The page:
Retail, Innovation and Manufacturing reporter for the NZ Herald

Starbucks founder invests $10m in All White's shoe brand

Allbirds co-founders Joey Zwillinger (left) and Tim Brown (right) wearing their wool runners shoes. Photo / Supplied
Allbirds co-founders Joey Zwillinger (left) and Tim Brown (right) wearing their wool runners shoes. Photo / Supplied

Kiwi merino footwear brand Allbirds will get a boost, having secured more than $9million from the Starbucks founder's investment company.

The US$7.25 million ($9.71 million) investment comes from Maveron - a fund developed by Howard Schultz, the founder and chief executive of Starbucks.

Allbirds was co-founded by former Wellington Phoenix captain and All Whites vice-captain Tim Brown, along with biotech engineer Joey Zwillinger.

The pair spent more than two years perfecting a textile suitable for shoes using superfine merino wool with a vegetable-oil based polyurethane insole before raising US$2.7m to launch in New Zealand and the US in March.

Brown said the money would allow the company to continue expanding and investing in research and development as well as hiring more staff.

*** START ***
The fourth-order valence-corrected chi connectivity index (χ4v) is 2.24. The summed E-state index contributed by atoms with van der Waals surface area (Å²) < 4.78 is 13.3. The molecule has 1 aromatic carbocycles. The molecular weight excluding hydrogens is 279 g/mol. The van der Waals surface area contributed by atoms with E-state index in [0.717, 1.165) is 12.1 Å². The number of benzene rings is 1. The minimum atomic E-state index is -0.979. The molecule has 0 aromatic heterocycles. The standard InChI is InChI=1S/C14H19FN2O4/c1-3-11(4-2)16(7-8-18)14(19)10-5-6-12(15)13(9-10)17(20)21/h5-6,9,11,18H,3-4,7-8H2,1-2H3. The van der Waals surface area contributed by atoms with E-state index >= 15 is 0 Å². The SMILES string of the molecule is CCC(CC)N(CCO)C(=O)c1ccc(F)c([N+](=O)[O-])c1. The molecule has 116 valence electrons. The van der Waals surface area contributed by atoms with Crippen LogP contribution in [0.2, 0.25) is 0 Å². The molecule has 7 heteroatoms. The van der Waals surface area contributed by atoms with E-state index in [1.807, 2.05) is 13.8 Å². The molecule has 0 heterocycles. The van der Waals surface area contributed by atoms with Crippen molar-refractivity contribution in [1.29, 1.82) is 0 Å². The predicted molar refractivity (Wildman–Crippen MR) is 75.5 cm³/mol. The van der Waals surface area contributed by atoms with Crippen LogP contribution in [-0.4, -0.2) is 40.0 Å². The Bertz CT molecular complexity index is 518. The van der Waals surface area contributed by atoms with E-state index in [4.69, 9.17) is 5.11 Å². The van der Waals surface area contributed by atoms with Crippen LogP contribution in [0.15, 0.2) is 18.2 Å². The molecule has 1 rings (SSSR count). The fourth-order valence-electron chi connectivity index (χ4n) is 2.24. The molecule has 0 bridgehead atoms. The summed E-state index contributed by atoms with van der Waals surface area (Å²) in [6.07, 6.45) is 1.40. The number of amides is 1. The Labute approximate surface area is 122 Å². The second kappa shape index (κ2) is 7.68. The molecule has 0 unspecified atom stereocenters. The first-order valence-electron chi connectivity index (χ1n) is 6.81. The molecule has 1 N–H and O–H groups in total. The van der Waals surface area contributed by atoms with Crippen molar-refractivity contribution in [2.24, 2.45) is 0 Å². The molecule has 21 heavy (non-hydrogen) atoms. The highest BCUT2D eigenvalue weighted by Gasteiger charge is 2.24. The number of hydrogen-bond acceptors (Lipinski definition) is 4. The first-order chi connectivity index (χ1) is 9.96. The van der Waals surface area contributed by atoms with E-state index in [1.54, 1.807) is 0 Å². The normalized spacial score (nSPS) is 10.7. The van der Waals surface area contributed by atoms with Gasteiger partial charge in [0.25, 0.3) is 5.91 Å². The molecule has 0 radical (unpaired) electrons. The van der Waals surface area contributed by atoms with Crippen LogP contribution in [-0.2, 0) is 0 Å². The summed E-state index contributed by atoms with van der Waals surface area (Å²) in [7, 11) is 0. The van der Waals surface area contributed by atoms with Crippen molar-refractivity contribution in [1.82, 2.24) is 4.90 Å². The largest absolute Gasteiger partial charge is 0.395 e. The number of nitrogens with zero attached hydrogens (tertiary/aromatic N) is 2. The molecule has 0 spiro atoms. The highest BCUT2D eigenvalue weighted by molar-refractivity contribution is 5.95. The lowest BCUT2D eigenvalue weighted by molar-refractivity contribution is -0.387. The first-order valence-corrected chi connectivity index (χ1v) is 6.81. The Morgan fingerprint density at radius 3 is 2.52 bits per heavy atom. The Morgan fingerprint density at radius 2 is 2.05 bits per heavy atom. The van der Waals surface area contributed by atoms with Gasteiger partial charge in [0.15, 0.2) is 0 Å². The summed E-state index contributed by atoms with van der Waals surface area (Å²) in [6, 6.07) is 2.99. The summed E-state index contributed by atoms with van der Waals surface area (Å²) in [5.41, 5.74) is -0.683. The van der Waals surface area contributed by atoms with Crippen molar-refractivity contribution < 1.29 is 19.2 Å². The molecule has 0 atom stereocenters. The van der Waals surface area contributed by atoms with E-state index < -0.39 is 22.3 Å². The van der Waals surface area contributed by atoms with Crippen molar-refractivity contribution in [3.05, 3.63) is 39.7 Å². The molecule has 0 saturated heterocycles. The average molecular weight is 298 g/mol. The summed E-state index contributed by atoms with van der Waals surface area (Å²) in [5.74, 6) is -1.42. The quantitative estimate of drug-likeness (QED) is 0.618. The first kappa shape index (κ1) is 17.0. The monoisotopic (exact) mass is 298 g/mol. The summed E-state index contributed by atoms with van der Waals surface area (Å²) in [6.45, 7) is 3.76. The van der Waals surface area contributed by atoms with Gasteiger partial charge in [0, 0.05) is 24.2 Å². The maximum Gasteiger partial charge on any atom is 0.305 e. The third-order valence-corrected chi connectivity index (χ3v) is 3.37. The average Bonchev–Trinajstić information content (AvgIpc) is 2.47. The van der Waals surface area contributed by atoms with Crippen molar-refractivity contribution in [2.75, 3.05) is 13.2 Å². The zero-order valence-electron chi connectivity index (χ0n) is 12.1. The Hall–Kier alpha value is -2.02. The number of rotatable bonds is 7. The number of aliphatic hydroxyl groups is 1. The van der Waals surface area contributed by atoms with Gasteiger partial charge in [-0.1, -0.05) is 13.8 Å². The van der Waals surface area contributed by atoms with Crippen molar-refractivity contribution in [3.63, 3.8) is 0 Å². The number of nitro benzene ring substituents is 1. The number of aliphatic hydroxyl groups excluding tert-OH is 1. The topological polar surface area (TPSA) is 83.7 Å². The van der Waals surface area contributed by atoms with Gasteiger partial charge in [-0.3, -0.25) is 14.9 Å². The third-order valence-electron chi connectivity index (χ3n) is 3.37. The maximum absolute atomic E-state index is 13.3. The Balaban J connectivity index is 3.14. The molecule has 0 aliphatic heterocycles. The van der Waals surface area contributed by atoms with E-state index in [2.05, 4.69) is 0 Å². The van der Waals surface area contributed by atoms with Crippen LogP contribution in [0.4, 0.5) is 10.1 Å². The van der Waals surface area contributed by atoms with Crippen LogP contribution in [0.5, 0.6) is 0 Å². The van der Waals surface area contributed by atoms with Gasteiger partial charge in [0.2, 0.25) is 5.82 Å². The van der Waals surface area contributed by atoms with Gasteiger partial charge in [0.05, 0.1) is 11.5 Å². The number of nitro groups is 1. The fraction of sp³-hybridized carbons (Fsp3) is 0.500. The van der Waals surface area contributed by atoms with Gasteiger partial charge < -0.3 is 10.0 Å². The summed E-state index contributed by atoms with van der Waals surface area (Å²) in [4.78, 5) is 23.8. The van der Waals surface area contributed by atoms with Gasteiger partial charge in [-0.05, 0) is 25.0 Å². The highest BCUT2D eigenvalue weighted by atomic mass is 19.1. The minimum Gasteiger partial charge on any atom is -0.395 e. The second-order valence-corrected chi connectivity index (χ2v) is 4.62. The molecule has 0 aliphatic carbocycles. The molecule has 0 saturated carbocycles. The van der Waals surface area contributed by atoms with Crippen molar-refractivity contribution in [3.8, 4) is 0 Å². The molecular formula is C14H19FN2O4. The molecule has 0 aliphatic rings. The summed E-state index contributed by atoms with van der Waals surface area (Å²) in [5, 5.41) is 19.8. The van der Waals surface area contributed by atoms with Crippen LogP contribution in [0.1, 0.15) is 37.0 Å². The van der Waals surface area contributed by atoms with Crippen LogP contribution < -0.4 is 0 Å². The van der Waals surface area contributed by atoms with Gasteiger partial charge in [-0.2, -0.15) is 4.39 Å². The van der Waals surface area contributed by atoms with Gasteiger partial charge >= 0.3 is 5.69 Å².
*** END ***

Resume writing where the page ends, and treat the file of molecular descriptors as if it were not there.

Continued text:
Allbirds has around 15 staff working at its San Francisco office as well as contractors in New Zealand.

"It's really exciting times for us at the moment," Brown said. "Sales are going really well. When we first raised that money we sat down with our seed investors and set a target for the end of this year and they kind of laughed at us and now we're on track to probably triple that."

"And we could have maybe done more, but the biggest challenge has been making them fast enough."

The shoes, which cost around $95 on the Allbirds website, are touted as being an eco-friendly and comfortable wool shoe, and have already been selling well in the US and New Zealand although Brown said they were just beginning..

"Basically we're on a mission to try and make shoes more sustainable - bottom line," Brown said.

"So we've started with a wool shoe and we think there's a range of other natural materials that have been ignored by the footwear industry," he said.

"So we're trying to do things better and make shoes that are comfortable and more sustainable, and we've only just started."

- NZ Herald

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